For optimum safety on the roads and during the loading and unloading of materials, it is critical that drivers have a clear vision, not only of what is in front and behind the vehicle, but also of what is on either side of the vehicle, says automotive components manufacturer Stirling Accessories CEO Keith Russon.
“Safety provided by rear-view mirrors depends on the quality of materials used and the standards implemented during manufacturing, as well as the correct installation procedure and accurate adjustment of each mirror,” he points out.
Stirling Accessories manufactures a range of rear-view mirrors for commercial motor vehicles, caravans and armoured vehicles, as well as trucks, trailers, buses and bakkies.
The company’s interior and side rearview mirrors, which are ecompliant, streamlining the compliance process for government agencies and businesses, and meet European specifications, adhere to South African Bureau of Standards passenger and commercial vehicle standards.
The company states that it has made a substantial investment in modern machinery and testing facilities and has a technical team that is committed to developing design and safety advances.
“Every component is subjected to harsh impact, bending and vibration testing to ensure the unit is able to withstand the toughest operating conditions, Russon notes.
This range of rear-view mirrors also adheres to the exact design specifications of vehicle manufacturers. These units are available in various shapes and sizes, including a streamlined option, based on previous vehicle designs, and a modern aerodynamic design for modern vehicles, he explains.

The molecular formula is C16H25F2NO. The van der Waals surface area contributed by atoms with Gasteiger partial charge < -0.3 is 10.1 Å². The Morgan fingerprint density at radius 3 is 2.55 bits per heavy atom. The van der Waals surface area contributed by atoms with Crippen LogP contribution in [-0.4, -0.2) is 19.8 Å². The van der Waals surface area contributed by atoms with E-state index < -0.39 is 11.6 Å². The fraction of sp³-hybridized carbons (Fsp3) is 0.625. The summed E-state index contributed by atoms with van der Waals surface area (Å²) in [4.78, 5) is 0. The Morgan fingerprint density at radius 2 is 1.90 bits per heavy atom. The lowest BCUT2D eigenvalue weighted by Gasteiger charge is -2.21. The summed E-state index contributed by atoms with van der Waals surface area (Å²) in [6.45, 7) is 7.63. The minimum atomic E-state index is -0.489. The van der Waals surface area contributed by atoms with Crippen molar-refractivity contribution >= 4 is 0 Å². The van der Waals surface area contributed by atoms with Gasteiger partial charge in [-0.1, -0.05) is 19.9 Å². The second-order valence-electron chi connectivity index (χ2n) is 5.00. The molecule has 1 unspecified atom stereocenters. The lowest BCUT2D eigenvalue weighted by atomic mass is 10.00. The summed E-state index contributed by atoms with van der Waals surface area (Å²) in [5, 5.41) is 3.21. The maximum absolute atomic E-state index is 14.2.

An important component of these rear-view mirrors is the use of high-quality materials that include reflecting, surface, flat and convex glass with a shatterproof backing, which enhances safety in the event of an accident.
A blind-spot mirror option is also available for greater visibility.
Mirrors that consist of a plastic acrylonitrile butadiene styrene back, with ultraviolet and heat resistance, are suitable for an extended service life in harsh South African conditions. The unit will not distort, maintaining its shape and design in all environments, Russon states.
Motorised rear-view mirrors for heavy- duty applications enable the driver to adjust the unit from inside the vehicle. A heat control facility also eliminates mist for clear vision, which enhances safety.
For heavy-duty truck and bus applications that can require up to five rear-view mirrors, the use of units from Classes II to VI, with a 3 mm glass thickness and a shatterproof backing, is recommended. Depending on the class, these mirrors have a 1 800 mm radius (Classes II and III) or a 400 mm radius (Classes IV to VI).
In the event of damage or breakage, the company offers the market the option of either replacing the mirror arm, the rear-view mirror, or just the mirror glass.
“We also custom-design and manufacture mirror arms to exact specifications,” Russon points out.